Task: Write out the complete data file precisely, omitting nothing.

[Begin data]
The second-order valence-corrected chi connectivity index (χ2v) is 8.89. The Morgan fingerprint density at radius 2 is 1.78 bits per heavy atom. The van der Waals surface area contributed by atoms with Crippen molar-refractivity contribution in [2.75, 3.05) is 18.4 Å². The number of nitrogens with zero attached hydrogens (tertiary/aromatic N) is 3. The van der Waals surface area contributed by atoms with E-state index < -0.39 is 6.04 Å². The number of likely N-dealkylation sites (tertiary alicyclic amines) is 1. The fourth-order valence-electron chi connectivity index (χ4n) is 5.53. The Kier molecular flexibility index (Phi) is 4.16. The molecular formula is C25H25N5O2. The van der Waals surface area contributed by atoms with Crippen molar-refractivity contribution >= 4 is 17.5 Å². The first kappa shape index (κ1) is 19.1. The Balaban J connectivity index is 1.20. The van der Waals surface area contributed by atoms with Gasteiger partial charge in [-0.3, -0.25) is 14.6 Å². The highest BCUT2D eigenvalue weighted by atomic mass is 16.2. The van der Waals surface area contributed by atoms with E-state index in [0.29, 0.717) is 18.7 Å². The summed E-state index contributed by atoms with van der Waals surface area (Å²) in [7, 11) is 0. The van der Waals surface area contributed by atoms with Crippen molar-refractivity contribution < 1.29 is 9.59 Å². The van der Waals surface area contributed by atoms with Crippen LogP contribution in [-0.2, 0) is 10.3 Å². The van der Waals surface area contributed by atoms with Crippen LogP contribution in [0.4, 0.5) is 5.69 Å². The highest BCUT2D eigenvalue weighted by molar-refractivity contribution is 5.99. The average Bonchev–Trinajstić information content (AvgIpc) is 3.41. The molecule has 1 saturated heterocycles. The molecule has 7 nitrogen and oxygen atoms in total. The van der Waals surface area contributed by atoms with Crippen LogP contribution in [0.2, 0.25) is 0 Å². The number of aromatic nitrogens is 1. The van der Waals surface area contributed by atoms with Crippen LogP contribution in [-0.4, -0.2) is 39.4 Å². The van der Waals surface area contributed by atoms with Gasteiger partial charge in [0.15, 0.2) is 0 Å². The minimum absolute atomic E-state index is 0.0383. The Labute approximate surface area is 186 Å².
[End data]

The second-order valence-corrected chi connectivity index (χ2v) is 8.89. The Morgan fingerprint density at radius 2 is 1.78 bits per heavy atom. The van der Waals surface area contributed by atoms with Crippen molar-refractivity contribution in [2.75, 3.05) is 18.4 Å². The number of nitrogens with zero attached hydrogens (tertiary/aromatic N) is 3. The van der Waals surface area contributed by atoms with E-state index < -0.39 is 6.04 Å². The number of likely N-dealkylation sites (tertiary alicyclic amines) is 1. The fourth-order valence-electron chi connectivity index (χ4n) is 5.53. The Kier molecular flexibility index (Phi) is 4.16. The molecular formula is C25H25N5O2. The van der Waals surface area contributed by atoms with Crippen molar-refractivity contribution >= 4 is 17.5 Å². The first kappa shape index (κ1) is 19.1. The Balaban J connectivity index is 1.20. The van der Waals surface area contributed by atoms with Gasteiger partial charge in [-0.3, -0.25) is 14.6 Å². The highest BCUT2D eigenvalue weighted by atomic mass is 16.2. The van der Waals surface area contributed by atoms with E-state index in [0.29, 0.717) is 18.7 Å². The summed E-state index contributed by atoms with van der Waals surface area (Å²) in [7, 11) is 0. The van der Waals surface area contributed by atoms with Crippen molar-refractivity contribution < 1.29 is 9.59 Å². The van der Waals surface area contributed by atoms with Crippen LogP contribution in [-0.2, 0) is 10.3 Å². The van der Waals surface area contributed by atoms with Crippen LogP contribution in [0.4, 0.5) is 5.69 Å². The highest BCUT2D eigenvalue weighted by molar-refractivity contribution is 5.99. The average Bonchev–Trinajstić information content (AvgIpc) is 3.41. The molecule has 1 saturated heterocycles. The molecule has 7 nitrogen and oxygen atoms in total. The van der Waals surface area contributed by atoms with Crippen LogP contribution in [0.2, 0.25) is 0 Å². The number of aromatic nitrogens is 1. The van der Waals surface area contributed by atoms with Crippen LogP contribution in [-0.4, -0.2) is 39.4 Å². The van der Waals surface area contributed by atoms with Gasteiger partial charge in [0.15, 0.2) is 0 Å². The minimum absolute atomic E-state index is 0.0383. The Labute approximate surface area is 186 Å².